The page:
Conti went on to win an Oscar for his score to 1983's "The Right Stuff" and made music recognizable to millions in theme songs to "Dynasty" and "Falcon Crest."
THE ROCKY STEPS AND STATUE
The montage climaxes in one of the film's most memorable scenes, as Rocky bounds up the 72 steps of the Philadelphia Museum of Art, raising his arms in triumph. Four decades later, the run and pose atop the steps are re-created daily in Philadelphia, mostly by tourists. In 1982, a statue of Rocky commissioned by Stallone for "Rocky III" was placed in the spot where he stood in the original film. Its current home is just to the right of the steps and is a selfie stop for visitors.
ROCKY'S NEXT CHAPTER
The original movie was followed by six sequels. In 2015, Rocky was reborn in "Creed," the story of Adonis Creed, the son of his nemesis-turned-best friend, Apollo. An aging and dying Rocky trains Adonis for a brawl not unlike the grizzled boxer's first fight nearly two generations earlier. The New York Times reviewed it as a "dandy piece of entertainment, soothingly old-fashioned and bracingly up-to-date."
StoryCorps Urges Recording Talks On Election This Thanksgiving
By Matt Sedensky
AP National Writer
New York (AP) -- That electoral elephant in the room threatening political tension this Thanksgiving? StoryCorps believes it could be a unifying main course.
The oral history project's "Great Thanksgiving Listen 2016" is urging Americans, particularly teens, to use the holiday weekend to record a conversation with a grandparent or another elder on their feelings about the election, their hopes and fears for the country and their thoughts on how to bring people together in a time of division.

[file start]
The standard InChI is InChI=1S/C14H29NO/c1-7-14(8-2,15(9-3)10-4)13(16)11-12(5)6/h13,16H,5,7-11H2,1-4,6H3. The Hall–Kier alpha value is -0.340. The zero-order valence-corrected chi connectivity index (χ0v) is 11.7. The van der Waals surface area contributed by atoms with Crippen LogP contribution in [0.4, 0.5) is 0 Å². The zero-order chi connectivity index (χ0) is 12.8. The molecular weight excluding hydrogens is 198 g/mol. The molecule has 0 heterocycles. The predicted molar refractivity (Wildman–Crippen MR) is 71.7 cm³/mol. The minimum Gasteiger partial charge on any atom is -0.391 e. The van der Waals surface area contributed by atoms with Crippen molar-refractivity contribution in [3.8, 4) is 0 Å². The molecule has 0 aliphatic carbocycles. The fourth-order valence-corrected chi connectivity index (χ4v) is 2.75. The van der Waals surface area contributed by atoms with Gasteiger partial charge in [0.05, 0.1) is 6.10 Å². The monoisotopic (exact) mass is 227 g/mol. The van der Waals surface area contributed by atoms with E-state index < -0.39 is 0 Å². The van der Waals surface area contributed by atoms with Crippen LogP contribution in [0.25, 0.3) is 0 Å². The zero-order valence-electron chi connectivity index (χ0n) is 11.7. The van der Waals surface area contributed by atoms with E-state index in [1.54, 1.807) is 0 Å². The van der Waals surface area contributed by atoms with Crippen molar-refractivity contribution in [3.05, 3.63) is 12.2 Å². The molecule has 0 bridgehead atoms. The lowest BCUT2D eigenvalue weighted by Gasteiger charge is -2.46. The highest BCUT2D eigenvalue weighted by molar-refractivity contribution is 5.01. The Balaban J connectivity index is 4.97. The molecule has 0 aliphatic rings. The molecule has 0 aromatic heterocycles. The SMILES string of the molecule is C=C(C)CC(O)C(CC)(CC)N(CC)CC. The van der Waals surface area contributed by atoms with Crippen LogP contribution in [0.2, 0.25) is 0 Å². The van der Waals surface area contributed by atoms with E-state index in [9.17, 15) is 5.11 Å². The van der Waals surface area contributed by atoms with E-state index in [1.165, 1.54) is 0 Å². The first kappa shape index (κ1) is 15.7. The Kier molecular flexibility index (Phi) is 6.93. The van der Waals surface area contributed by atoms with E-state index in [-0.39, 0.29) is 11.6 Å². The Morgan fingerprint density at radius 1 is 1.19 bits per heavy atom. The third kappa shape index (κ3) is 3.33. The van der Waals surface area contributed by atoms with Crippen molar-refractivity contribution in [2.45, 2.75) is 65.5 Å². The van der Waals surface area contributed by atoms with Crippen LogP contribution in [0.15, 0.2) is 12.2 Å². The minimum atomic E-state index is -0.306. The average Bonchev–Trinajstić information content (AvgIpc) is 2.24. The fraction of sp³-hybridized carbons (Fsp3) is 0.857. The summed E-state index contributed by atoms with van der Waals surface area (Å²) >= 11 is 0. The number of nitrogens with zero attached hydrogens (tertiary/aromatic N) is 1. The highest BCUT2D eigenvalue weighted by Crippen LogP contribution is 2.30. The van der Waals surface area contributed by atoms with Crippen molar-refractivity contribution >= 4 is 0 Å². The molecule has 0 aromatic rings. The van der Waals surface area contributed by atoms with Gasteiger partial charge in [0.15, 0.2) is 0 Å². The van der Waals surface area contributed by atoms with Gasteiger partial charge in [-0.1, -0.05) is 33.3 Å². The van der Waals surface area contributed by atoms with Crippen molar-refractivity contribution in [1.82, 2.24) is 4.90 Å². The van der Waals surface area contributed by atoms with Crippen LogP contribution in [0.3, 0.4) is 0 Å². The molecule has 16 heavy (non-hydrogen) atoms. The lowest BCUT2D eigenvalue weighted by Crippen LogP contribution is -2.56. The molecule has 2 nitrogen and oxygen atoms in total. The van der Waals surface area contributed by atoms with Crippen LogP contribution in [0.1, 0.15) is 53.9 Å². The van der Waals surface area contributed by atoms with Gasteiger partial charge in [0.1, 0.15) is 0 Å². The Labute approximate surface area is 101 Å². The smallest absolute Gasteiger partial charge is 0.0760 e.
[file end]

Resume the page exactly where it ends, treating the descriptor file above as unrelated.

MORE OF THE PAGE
Dave Isay, StoryCorps' founder and president, said the project could strengthen ties across the country when the chasm is deep.
"We're living in a moment where the divide is just so massive," and the discussions will give people a chance to reflect on what happened in the last two weeks, he said. "I can't think of anything more important right now than listening to each other and finding a way forward."
StoryCorps debuted the Thanksgiving project last year, prompting intergenerational conversations just as this time around, though without the election theme.
The result was staggering: more than 50,000 recordings, as many as StoryCorps amassed in its first decade of operation combined.
The "Great Thanksgiving Listen" is partnering with organizations including the American Federation of Teachers and the National Education Association, as well as school districts and educators in all 50 states, many of whom will assign a conversation to students. The hope is to meet or exceed the volume of recordings from 2015.
Anyone at least 13 years old is invited to take part in the "Great Thanksgiving Listen" by downloading the StoryCorps app and inviting someone to take part. Isay said throughout StoryCorps' history, people have delved into the most personal and tense moments of their lives: "We've never seen one of these conversations go wrong."
Stories have popped up around the country of people dreading a Thanksgiving spent with relatives with different political leanings than their own, and of the fraught political divide prompting some to skip the holiday altogether. StoryCorps conversations aren't aimed at diving into the particulars of the political debate, but simply listening to the feelings of another. Because of that, and because the conversation is generally between two people who love and respect each other, Isay said there's little risk of acrimony.
"They're not talking about political issues," he said, "they're talking about the people they care about."